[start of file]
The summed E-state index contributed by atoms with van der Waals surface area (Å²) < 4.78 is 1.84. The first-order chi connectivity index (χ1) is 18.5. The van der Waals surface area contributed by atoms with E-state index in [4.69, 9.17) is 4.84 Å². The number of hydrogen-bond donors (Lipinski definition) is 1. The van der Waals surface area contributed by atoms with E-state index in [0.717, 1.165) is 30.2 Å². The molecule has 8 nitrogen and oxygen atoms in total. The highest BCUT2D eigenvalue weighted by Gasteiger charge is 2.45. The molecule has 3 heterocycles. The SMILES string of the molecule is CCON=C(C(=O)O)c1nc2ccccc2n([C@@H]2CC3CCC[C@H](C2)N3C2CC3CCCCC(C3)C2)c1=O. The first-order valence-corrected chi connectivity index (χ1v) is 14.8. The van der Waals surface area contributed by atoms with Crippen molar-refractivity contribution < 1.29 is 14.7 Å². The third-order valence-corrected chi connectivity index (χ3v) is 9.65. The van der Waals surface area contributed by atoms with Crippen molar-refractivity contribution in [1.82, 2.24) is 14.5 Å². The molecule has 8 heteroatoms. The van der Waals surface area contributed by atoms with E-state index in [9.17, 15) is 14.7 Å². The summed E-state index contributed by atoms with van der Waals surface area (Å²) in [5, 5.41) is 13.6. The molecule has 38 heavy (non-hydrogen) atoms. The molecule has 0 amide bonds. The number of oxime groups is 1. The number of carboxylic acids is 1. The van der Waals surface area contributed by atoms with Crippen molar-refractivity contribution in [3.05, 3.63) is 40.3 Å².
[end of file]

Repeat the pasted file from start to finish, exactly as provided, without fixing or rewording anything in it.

The summed E-state index contributed by atoms with van der Waals surface area (Å²) < 4.78 is 1.84. The first-order chi connectivity index (χ1) is 18.5. The van der Waals surface area contributed by atoms with E-state index in [4.69, 9.17) is 4.84 Å². The number of hydrogen-bond donors (Lipinski definition) is 1. The van der Waals surface area contributed by atoms with E-state index in [0.717, 1.165) is 30.2 Å². The molecule has 8 nitrogen and oxygen atoms in total. The highest BCUT2D eigenvalue weighted by Gasteiger charge is 2.45. The molecule has 3 heterocycles. The SMILES string of the molecule is CCON=C(C(=O)O)c1nc2ccccc2n([C@@H]2CC3CCC[C@H](C2)N3C2CC3CCCCC(C3)C2)c1=O. The first-order valence-corrected chi connectivity index (χ1v) is 14.8. The van der Waals surface area contributed by atoms with Crippen molar-refractivity contribution < 1.29 is 14.7 Å². The third-order valence-corrected chi connectivity index (χ3v) is 9.65. The van der Waals surface area contributed by atoms with Crippen molar-refractivity contribution in [1.82, 2.24) is 14.5 Å². The molecule has 8 heteroatoms. The van der Waals surface area contributed by atoms with E-state index in [9.17, 15) is 14.7 Å². The summed E-state index contributed by atoms with van der Waals surface area (Å²) in [5, 5.41) is 13.6. The molecule has 38 heavy (non-hydrogen) atoms. The molecule has 0 amide bonds. The number of oxime groups is 1. The number of carboxylic acids is 1. The van der Waals surface area contributed by atoms with Crippen molar-refractivity contribution in [3.05, 3.63) is 40.3 Å².